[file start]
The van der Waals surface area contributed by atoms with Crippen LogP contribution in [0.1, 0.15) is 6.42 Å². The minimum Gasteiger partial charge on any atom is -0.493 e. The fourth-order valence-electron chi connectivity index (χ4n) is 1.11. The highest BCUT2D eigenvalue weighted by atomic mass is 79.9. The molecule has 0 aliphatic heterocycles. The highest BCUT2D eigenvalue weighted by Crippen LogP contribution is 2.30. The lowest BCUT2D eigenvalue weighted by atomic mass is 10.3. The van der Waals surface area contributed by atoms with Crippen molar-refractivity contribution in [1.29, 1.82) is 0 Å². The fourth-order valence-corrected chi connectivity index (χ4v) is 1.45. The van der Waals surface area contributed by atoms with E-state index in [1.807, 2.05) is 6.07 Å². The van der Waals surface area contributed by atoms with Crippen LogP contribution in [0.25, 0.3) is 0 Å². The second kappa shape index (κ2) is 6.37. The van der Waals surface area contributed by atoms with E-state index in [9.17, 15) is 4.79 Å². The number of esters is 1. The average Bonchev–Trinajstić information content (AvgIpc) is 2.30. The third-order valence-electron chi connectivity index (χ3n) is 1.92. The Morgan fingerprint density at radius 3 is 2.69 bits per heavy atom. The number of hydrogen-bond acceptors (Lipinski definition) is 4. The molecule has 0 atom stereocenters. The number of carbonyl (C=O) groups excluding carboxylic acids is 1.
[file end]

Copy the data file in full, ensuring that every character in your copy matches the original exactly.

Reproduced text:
The van der Waals surface area contributed by atoms with Crippen LogP contribution in [0.1, 0.15) is 6.42 Å². The minimum Gasteiger partial charge on any atom is -0.493 e. The fourth-order valence-electron chi connectivity index (χ4n) is 1.11. The highest BCUT2D eigenvalue weighted by atomic mass is 79.9. The molecule has 0 aliphatic heterocycles. The highest BCUT2D eigenvalue weighted by Crippen LogP contribution is 2.30. The lowest BCUT2D eigenvalue weighted by atomic mass is 10.3. The van der Waals surface area contributed by atoms with Crippen molar-refractivity contribution in [1.29, 1.82) is 0 Å². The fourth-order valence-corrected chi connectivity index (χ4v) is 1.45. The van der Waals surface area contributed by atoms with E-state index in [1.807, 2.05) is 6.07 Å². The van der Waals surface area contributed by atoms with Crippen LogP contribution in [0.25, 0.3) is 0 Å². The second kappa shape index (κ2) is 6.37. The van der Waals surface area contributed by atoms with E-state index in [9.17, 15) is 4.79 Å². The number of esters is 1. The average Bonchev–Trinajstić information content (AvgIpc) is 2.30. The third-order valence-electron chi connectivity index (χ3n) is 1.92. The Morgan fingerprint density at radius 3 is 2.69 bits per heavy atom. The number of hydrogen-bond acceptors (Lipinski definition) is 4. The molecule has 0 atom stereocenters. The number of carbonyl (C=O) groups excluding carboxylic acids is 1.